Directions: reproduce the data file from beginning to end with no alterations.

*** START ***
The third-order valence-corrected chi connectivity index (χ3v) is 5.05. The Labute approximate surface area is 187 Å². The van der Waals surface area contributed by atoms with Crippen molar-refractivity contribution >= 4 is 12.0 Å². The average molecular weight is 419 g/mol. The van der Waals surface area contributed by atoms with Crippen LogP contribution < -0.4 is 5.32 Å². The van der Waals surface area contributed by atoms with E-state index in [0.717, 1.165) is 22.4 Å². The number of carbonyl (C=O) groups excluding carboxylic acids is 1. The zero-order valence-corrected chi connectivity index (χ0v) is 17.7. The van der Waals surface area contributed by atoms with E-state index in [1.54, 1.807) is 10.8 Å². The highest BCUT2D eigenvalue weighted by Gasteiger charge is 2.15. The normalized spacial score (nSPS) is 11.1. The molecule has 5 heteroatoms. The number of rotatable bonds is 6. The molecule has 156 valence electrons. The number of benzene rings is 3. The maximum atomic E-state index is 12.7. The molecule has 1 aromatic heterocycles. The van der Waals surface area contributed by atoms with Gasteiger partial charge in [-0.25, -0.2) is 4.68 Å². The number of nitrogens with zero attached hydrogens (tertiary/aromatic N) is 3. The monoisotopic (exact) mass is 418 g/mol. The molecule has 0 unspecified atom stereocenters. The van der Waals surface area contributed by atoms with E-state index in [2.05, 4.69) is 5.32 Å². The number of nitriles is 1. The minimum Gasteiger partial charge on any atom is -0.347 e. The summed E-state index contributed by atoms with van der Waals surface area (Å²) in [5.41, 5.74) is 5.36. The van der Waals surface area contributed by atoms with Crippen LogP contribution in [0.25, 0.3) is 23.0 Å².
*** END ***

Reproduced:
The third-order valence-corrected chi connectivity index (χ3v) is 5.05. The Labute approximate surface area is 187 Å². The van der Waals surface area contributed by atoms with Crippen molar-refractivity contribution >= 4 is 12.0 Å². The average molecular weight is 419 g/mol. The van der Waals surface area contributed by atoms with Crippen LogP contribution < -0.4 is 5.32 Å². The van der Waals surface area contributed by atoms with E-state index in [0.717, 1.165) is 22.4 Å². The number of carbonyl (C=O) groups excluding carboxylic acids is 1. The zero-order valence-corrected chi connectivity index (χ0v) is 17.7. The van der Waals surface area contributed by atoms with E-state index in [1.54, 1.807) is 10.8 Å². The highest BCUT2D eigenvalue weighted by Gasteiger charge is 2.15. The normalized spacial score (nSPS) is 11.1. The molecule has 5 heteroatoms. The number of rotatable bonds is 6. The molecule has 156 valence electrons. The number of benzene rings is 3. The maximum atomic E-state index is 12.7. The molecule has 1 aromatic heterocycles. The van der Waals surface area contributed by atoms with Gasteiger partial charge in [-0.25, -0.2) is 4.68 Å². The number of nitrogens with zero attached hydrogens (tertiary/aromatic N) is 3. The monoisotopic (exact) mass is 418 g/mol. The molecule has 0 unspecified atom stereocenters. The van der Waals surface area contributed by atoms with E-state index in [2.05, 4.69) is 5.32 Å². The number of nitriles is 1. The minimum Gasteiger partial charge on any atom is -0.347 e. The summed E-state index contributed by atoms with van der Waals surface area (Å²) in [5.41, 5.74) is 5.36. The van der Waals surface area contributed by atoms with Crippen LogP contribution in [0.25, 0.3) is 23.0 Å².